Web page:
Cape Air officials said Tuesday that a pilot shortage is the cause of a spate of recent flight cancellations at Billings Logan International Airport.
Hyannis, Mass.-based Cape Air provides $52 flights between Billings and five other Montana communities — Sidney, Glasgow, Glendive, Wolf Point and Havre. According to its online schedule, five daily flights are offered from Billings to Sidney, and two each to the other four destinations.
Trish Lorino, Cape Air’s vice president for marketing and public relations, said 16 flights have been cancelled in recent days due to the pilot shortage. The airline has brought in pilots from other markets it serves and is teaming with Jet Blue and seven universities to get pilots the hours they need to receive certification aboard Cape Air Cessna aircraft.
“We are sorry for the impact this has had on the community,” she said. “We have had some challenges here. The pilot shortage is truly a significant one — not only for Cape Air, but for all carriers. It is definitely something that has affected our completion rates.”
Lorino said she’d just completed a conference call with the company’s pilot group and others to discuss the continuing ramifications of higher co-pilot qualification standards implemented by the Federal Aviation Administration following a 2009 crash near Buffalo, N.Y., that killed 50 people.
Ensuing rule changes designed to boost safety have increased the qualification requirements for first officers, also known as co-pilots, who now must earn an Airline Transport Pilot certificate and have logged 1,500 hours total time as a pilot.
Before the rule, announced in 2013, first officers were required to have a commercial pilot certificate, which requires 250 hours of flight time.
It can be arduous for young pilots to log that much flight time, Lorino said.
“It is truly leading to pilot attrition,” she said. “People don’t want to pursue it because it is expensive and time-consuming.”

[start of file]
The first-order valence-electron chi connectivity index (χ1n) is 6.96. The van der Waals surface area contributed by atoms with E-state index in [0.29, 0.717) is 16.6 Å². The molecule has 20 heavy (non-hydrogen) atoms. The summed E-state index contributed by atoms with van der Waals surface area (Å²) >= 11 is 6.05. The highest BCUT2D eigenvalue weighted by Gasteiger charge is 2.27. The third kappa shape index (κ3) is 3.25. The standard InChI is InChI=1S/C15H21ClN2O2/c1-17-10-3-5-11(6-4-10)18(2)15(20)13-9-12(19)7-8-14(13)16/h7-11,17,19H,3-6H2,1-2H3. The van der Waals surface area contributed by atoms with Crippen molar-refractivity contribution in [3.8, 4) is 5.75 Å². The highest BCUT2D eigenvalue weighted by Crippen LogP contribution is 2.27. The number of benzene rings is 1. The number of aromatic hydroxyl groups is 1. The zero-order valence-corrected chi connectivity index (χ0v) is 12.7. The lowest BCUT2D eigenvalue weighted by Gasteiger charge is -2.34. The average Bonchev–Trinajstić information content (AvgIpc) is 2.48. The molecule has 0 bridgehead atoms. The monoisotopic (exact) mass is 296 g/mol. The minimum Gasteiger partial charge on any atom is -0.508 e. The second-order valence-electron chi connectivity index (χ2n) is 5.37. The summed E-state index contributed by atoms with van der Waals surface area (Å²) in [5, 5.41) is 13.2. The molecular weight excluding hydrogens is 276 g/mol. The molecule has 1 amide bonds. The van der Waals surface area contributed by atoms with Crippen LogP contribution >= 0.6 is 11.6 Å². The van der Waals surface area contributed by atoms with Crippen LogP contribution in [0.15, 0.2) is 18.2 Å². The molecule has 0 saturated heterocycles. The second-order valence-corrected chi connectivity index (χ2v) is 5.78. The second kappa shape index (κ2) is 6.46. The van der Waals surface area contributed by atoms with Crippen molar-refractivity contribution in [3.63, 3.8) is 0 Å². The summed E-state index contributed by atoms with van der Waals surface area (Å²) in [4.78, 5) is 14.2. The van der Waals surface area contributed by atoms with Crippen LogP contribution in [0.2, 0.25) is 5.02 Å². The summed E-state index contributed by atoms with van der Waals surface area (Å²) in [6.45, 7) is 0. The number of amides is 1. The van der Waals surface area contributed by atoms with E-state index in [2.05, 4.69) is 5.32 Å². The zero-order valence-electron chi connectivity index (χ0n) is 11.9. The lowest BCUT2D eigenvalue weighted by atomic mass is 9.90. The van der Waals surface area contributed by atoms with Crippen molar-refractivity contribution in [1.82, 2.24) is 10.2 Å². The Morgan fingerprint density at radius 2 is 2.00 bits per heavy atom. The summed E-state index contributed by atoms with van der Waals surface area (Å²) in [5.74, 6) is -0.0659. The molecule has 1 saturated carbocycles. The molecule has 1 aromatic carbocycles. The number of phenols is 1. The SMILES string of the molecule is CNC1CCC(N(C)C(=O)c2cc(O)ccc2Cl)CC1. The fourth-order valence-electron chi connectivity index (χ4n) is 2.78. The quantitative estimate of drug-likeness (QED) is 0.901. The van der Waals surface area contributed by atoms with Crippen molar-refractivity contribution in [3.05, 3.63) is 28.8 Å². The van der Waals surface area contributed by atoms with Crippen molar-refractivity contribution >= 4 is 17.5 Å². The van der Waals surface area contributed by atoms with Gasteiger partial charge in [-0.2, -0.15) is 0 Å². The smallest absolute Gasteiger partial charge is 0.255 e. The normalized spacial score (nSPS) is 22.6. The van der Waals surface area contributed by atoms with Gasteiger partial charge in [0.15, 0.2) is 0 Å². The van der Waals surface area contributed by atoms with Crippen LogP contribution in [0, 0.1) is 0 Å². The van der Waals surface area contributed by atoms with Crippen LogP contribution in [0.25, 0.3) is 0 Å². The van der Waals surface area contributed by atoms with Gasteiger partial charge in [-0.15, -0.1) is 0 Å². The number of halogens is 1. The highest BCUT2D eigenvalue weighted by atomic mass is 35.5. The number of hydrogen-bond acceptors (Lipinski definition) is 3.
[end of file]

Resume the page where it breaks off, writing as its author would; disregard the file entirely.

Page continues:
As part of the federal government’s Essential Air Service program, Cape Air and others have been, since airline deregulation in 1978, subsidized to provide air service to what would otherwise be underserved communities.
Kevin Ploehn, the city’s aviation and transit director, said that low salaries paid by the nation’s smaller, regional carriers “are a disincentive for people to go get their (commercial pilot’s) license.”
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“Flight school might cost you $200,000, but you start at $20,000 a year,” Ploehn said.
He said Essential Air Service airlines put a premium on not cancelling their flights.
“If they are not flying, they are not getting paid the subsidy,” he said, “and that’s way more than the ticket price.”
A recent study projects more than 14,000 pilots reaching the mandatory retirement age of 65 between 2015 and 2022, Ploehn said.
“The good news is that the major airlines are making tons of money,” so they’ll be able to fill those retirements, Ploehn predicted.
“The bigs can fill those, but it’s killing the regionals,” he said. Some pilots at smaller providers, he said, will elect to move into the cockpits of the nation’s major regional airlines, including SkyWest Airlines and Republic Airways.
Cape Air flights in Montana always have a first officer on board, Lorino said.
The airline’s Gateway Program partnership with Jet Blue allows first officers to log the time they need on Cape Air flights before going on to a career at Jet Blue.
“We did it proactively,” Lorino said, “in light of the shortage coming on hard.”
In some cases, management pilots have “left their desks” to help fill the pilot gap, and some officers have been allowed to pick up extra flights on their day off, she said.
People concerned about pilot shortages should write their congress member, Lorino said.
“Write your congressperson and ask them to take a look at first officer qualifications,” she said. “It is so limiting. It’s affecting the big carriers and it’s putting a crimp on air travel.”